Not because I would panic, but I would be pissed off that we purchased so much and then shares became cheaper!
Imagine for some strange reason, you buy a whole years worth of groceries. Then Woolies/Coles announced they are offering 30% off everything next week. You would be pretty damn annoyed at that I’m sure!
The Property Strategy
What we have settled on doing instead, is selling off the remaining properties at opportune times, so we can take advantage of strong markets and favourable selling conditions. Such as right now in Sydney and Melbourne.
At this stage, we will most likely sell our remaining Melbourne property in the next 12 months. Selling conditions are very good and the market has had such a strong run, which will inevitably slow at some stage.
What did we do with the money from the sale?
I won’t go into specific numbers here, but just give an outline of what we’re doing.
We took a chunk of this money and bought more shares in our preferred LICs. Some of it went into Argo Investments (ARG), MIlton Corportation (MLT) and Australian Foundation Investment Co. (AFI) among others.
All of these conservatively managed investment companies have a great history of increasing dividends over decades. They invest for the long term in a large portfolio of shares, around 100 different companies, with a focus on providing shareholders with a regular and reliable income stream.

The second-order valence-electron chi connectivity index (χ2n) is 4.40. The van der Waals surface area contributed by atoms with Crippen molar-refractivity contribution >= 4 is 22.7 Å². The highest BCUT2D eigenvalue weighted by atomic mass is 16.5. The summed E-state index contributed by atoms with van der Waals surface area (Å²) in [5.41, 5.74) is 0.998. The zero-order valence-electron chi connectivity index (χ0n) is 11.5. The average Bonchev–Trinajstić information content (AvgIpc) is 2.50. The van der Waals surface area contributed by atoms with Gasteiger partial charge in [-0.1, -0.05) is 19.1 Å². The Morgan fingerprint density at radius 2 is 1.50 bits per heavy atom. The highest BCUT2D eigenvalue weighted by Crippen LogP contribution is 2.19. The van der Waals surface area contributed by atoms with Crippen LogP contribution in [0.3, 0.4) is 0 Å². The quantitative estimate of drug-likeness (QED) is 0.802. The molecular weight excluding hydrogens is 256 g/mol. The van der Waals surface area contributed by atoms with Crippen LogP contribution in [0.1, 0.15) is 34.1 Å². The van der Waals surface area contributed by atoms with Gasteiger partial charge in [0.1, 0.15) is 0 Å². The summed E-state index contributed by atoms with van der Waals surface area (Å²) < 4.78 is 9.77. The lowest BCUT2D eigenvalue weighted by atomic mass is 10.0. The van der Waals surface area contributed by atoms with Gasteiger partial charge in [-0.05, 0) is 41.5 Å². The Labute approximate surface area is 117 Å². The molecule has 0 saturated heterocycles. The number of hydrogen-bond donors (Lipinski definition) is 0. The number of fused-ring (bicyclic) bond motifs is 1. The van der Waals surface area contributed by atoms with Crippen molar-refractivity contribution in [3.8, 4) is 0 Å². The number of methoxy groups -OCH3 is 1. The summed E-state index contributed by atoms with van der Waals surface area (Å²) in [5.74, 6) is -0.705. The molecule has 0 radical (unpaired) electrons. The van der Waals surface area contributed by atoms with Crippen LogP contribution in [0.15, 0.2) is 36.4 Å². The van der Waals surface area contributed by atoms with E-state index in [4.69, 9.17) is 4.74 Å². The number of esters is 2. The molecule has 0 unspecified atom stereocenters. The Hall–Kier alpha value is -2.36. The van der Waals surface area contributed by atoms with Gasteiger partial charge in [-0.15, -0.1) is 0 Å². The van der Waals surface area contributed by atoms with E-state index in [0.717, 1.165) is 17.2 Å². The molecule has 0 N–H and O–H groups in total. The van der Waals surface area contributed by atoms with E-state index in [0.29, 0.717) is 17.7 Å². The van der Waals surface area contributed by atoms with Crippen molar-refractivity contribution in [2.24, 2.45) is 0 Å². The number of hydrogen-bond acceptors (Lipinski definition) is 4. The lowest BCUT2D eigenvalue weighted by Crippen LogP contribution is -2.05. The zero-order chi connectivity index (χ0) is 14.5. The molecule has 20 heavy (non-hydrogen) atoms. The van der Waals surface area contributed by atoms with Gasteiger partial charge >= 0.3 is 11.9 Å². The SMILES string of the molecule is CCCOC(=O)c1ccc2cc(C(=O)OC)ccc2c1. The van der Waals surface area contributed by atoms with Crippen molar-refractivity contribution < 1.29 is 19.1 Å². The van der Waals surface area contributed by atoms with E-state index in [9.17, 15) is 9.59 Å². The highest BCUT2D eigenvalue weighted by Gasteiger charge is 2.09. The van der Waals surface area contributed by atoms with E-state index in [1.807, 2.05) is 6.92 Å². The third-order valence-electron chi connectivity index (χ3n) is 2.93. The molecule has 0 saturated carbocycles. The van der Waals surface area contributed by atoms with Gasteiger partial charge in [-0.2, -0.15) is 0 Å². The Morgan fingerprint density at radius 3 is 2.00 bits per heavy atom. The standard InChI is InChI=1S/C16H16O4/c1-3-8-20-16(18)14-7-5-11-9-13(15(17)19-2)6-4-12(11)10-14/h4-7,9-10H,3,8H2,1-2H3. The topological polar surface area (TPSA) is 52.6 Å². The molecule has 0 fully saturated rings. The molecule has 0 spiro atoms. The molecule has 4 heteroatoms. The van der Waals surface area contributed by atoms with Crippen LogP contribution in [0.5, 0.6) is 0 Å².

They are run at very low cost (around 0.15%) and many of the portfolio managers/investment committee own shares in the company too.
We are keeping a fair bit of the proceeds in the bank for now, sitting in an offset account. This is to cover the shortfall on the remaining properties and to cover future living expenses.
We still have plenty of capital left over from our first property sale last year, but we wanted to take advantage of the Sydney market’s strong selling conditions.
I recently got an email from a reader who wants to begin educating themselves about the sharemarket.
Sadly, there is not much good information out there regarding sensible long-term share investment.
This is where I pointed our dear reader, and where I recommend everybody start their education on investing in shares…
- Read ‘Motivated Money’ by Peter Thornhill. Pick it up from your local library, or you can get it on his website at www.motivatedmoney.com.au
- While you’re there, read his articles and most importantly, watch his videos!The videos are incredibly eye-opening and a breath of fresh air, in an industry that thrives on being complex and confusing. Peter also has an excellent interview on youtube where he shares his strategy and experience being fully invested in shares during the GFC. Fascinating stuff!
- One of his best articles here, and a written interview here.
- Go back to step 1. Seriously, this stuff really helped me. Peter is great at explaining the simple yet powerful approach of investing in shares for income.
I’m a slow learner so I completed these steps a few times until the message sunk in 😉